• The future will not only require companies to have a set of values, but will expect them to act accordingly to be successful.

A growing number of applications and tools want to help you invest in companies that align with your personal values. Imagine the disclosure and authenticity required of these companies in order to make a movement like this work.

Each company would need to be completely honest and ethical about their practices if they were to be featured on a platform like this. A fresh perspective on the old, stinky and hidden practices of the corporate world, no?

This is a trend that we are going to see more of. In the last few years, I have been personally interested in how values and culture influence the marketing that we do, or how we market a company. My question has been:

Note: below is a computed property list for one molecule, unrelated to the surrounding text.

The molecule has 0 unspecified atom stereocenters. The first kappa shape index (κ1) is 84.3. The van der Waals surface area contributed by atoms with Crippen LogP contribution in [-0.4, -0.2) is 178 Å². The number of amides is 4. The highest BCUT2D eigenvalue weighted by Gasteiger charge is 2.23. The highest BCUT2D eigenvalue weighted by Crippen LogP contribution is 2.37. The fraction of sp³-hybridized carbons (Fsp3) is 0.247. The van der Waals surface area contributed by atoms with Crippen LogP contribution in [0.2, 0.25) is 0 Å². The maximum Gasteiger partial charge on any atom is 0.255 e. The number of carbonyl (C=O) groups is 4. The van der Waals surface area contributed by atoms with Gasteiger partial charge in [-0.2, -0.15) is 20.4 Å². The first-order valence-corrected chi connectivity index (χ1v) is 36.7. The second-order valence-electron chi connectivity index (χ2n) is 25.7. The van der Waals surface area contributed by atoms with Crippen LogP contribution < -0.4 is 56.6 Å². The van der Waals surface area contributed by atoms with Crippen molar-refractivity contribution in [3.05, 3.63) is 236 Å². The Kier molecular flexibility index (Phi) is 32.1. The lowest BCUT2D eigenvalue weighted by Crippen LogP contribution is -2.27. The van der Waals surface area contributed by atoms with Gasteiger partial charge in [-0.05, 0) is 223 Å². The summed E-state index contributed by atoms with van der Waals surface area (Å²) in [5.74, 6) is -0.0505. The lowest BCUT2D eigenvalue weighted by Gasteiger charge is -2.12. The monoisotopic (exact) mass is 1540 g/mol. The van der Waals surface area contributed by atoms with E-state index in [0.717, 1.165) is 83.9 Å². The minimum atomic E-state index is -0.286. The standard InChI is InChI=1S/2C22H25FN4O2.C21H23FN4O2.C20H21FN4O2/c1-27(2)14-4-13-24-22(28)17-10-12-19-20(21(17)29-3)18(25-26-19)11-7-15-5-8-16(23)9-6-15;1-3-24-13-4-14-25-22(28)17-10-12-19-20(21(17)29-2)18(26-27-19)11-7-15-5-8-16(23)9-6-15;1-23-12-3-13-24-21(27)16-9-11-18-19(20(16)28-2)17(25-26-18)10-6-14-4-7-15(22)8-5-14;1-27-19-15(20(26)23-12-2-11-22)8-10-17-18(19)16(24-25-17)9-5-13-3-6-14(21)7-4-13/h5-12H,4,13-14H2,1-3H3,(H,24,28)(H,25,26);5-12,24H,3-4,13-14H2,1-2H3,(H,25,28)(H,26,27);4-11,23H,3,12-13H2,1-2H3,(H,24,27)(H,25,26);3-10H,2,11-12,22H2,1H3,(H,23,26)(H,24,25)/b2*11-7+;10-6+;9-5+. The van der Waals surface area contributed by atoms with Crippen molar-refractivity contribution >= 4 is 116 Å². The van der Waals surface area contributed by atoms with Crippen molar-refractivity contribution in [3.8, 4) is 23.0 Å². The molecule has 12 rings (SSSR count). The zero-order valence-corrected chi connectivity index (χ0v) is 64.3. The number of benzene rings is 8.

“As consumers, are we more likely to buy or invest in products or services from organizations that align with our values?”

These innovative new apps seem to think so.

Check out Shape (iOS) or the Mashable article that is covering this trend.[/vc_column_text][/vc_column][/vc_row]

New Age or Old School: People-Based Marketing

[vc_row][vc_column][vc_single_image image=”1971″ img_size=”large” alignment=”center”][vc_column_text]New Age or Old School: People-Based Marketing

I grew up in the era of Saturday morning cartoons, sugary cereals with a prize inside, and “gotta collect them all” action figure sets. So naturally, when I embarked on a marketing career, I fell in love with advertising, splashy events, and calls-to-actions.

But deep down inside, I think marketing can be so much better, more authentic, and more natural. That’s why I’m excited about people-based marketing.